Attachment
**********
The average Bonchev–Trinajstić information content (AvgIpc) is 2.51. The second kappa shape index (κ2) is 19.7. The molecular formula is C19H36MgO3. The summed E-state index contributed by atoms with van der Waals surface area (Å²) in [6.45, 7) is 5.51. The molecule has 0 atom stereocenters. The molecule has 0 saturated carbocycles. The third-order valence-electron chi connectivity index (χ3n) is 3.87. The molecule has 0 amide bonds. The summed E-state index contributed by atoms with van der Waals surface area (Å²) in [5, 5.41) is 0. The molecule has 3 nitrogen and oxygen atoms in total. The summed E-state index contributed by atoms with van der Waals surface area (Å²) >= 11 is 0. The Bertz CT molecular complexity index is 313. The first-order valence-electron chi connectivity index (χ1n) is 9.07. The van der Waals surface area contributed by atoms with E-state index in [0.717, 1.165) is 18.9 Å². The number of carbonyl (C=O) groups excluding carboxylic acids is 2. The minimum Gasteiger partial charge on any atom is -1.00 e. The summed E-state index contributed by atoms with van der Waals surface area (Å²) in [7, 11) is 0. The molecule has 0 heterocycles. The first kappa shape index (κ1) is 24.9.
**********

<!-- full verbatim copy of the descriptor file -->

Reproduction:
The average Bonchev–Trinajstić information content (AvgIpc) is 2.51. The second kappa shape index (κ2) is 19.7. The molecular formula is C19H36MgO3. The summed E-state index contributed by atoms with van der Waals surface area (Å²) in [6.45, 7) is 5.51. The molecule has 0 atom stereocenters. The molecule has 0 saturated carbocycles. The third-order valence-electron chi connectivity index (χ3n) is 3.87. The molecule has 0 amide bonds. The summed E-state index contributed by atoms with van der Waals surface area (Å²) in [5, 5.41) is 0. The molecule has 3 nitrogen and oxygen atoms in total. The summed E-state index contributed by atoms with van der Waals surface area (Å²) >= 11 is 0. The Bertz CT molecular complexity index is 313. The first-order valence-electron chi connectivity index (χ1n) is 9.07. The van der Waals surface area contributed by atoms with E-state index in [0.717, 1.165) is 18.9 Å². The number of carbonyl (C=O) groups excluding carboxylic acids is 2. The minimum Gasteiger partial charge on any atom is -1.00 e. The summed E-state index contributed by atoms with van der Waals surface area (Å²) in [7, 11) is 0. The molecule has 0 heterocycles. The first kappa shape index (κ1) is 24.9.